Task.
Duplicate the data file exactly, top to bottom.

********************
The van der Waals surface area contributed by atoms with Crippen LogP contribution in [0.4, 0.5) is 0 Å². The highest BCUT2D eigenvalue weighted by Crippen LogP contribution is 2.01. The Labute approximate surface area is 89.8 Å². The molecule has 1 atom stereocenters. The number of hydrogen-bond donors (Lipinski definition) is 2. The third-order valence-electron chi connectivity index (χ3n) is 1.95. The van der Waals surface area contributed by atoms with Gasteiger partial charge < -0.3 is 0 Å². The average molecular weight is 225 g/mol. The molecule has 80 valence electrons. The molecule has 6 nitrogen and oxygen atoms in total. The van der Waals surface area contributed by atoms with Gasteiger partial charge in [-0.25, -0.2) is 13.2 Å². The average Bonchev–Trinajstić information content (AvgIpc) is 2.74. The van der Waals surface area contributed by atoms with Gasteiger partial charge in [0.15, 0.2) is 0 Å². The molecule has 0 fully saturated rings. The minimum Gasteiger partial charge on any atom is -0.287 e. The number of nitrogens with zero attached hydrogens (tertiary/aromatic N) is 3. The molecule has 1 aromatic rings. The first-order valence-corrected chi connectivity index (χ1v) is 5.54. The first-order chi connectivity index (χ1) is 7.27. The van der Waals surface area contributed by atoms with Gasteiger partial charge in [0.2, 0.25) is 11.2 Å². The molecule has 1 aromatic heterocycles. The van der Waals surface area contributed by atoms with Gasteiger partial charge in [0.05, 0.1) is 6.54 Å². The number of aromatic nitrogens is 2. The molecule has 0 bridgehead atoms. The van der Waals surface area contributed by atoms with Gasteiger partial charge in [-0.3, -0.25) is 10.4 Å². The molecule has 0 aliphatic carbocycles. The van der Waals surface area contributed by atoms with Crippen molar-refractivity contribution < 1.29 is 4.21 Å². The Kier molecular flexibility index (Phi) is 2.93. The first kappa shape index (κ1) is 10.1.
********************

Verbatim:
The van der Waals surface area contributed by atoms with Crippen LogP contribution in [0.4, 0.5) is 0 Å². The highest BCUT2D eigenvalue weighted by Crippen LogP contribution is 2.01. The Labute approximate surface area is 89.8 Å². The molecule has 1 atom stereocenters. The number of hydrogen-bond donors (Lipinski definition) is 2. The third-order valence-electron chi connectivity index (χ3n) is 1.95. The van der Waals surface area contributed by atoms with Gasteiger partial charge < -0.3 is 0 Å². The average molecular weight is 225 g/mol. The molecule has 80 valence electrons. The molecule has 6 nitrogen and oxygen atoms in total. The van der Waals surface area contributed by atoms with Gasteiger partial charge in [-0.25, -0.2) is 13.2 Å². The average Bonchev–Trinajstić information content (AvgIpc) is 2.74. The van der Waals surface area contributed by atoms with Gasteiger partial charge in [0.15, 0.2) is 0 Å². The molecule has 0 fully saturated rings. The minimum Gasteiger partial charge on any atom is -0.287 e. The number of nitrogens with zero attached hydrogens (tertiary/aromatic N) is 3. The molecule has 1 aromatic rings. The first-order valence-corrected chi connectivity index (χ1v) is 5.54. The first-order chi connectivity index (χ1) is 7.27. The van der Waals surface area contributed by atoms with Gasteiger partial charge in [0.2, 0.25) is 11.2 Å². The molecule has 1 aromatic heterocycles. The van der Waals surface area contributed by atoms with Gasteiger partial charge in [0.05, 0.1) is 6.54 Å². The number of aromatic nitrogens is 2. The molecule has 0 bridgehead atoms. The van der Waals surface area contributed by atoms with Gasteiger partial charge in [-0.3, -0.25) is 10.4 Å². The molecule has 0 aliphatic carbocycles. The van der Waals surface area contributed by atoms with Crippen molar-refractivity contribution < 1.29 is 4.21 Å². The Kier molecular flexibility index (Phi) is 2.93. The first kappa shape index (κ1) is 10.1.